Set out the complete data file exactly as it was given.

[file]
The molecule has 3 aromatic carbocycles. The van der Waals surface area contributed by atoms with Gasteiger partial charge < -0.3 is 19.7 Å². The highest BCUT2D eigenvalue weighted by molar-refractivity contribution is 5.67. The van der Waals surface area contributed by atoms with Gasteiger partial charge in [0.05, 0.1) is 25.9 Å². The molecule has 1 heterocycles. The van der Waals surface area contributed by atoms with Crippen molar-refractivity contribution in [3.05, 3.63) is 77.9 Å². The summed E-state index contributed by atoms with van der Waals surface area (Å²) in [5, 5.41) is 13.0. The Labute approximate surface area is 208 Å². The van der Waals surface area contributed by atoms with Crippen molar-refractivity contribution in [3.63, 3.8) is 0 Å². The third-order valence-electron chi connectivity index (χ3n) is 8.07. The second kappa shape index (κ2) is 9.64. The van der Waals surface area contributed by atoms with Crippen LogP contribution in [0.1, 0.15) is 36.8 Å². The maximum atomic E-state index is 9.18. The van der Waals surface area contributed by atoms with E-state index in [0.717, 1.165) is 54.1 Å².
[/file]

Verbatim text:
The molecule has 3 aromatic carbocycles. The van der Waals surface area contributed by atoms with Gasteiger partial charge < -0.3 is 19.7 Å². The highest BCUT2D eigenvalue weighted by molar-refractivity contribution is 5.67. The van der Waals surface area contributed by atoms with Gasteiger partial charge in [0.05, 0.1) is 25.9 Å². The molecule has 1 heterocycles. The van der Waals surface area contributed by atoms with Crippen molar-refractivity contribution in [3.05, 3.63) is 77.9 Å². The summed E-state index contributed by atoms with van der Waals surface area (Å²) in [5, 5.41) is 13.0. The Labute approximate surface area is 208 Å². The van der Waals surface area contributed by atoms with Crippen molar-refractivity contribution in [3.63, 3.8) is 0 Å². The third-order valence-electron chi connectivity index (χ3n) is 8.07. The second kappa shape index (κ2) is 9.64. The van der Waals surface area contributed by atoms with Crippen LogP contribution in [0.1, 0.15) is 36.8 Å². The maximum atomic E-state index is 9.18. The van der Waals surface area contributed by atoms with E-state index in [0.717, 1.165) is 54.1 Å².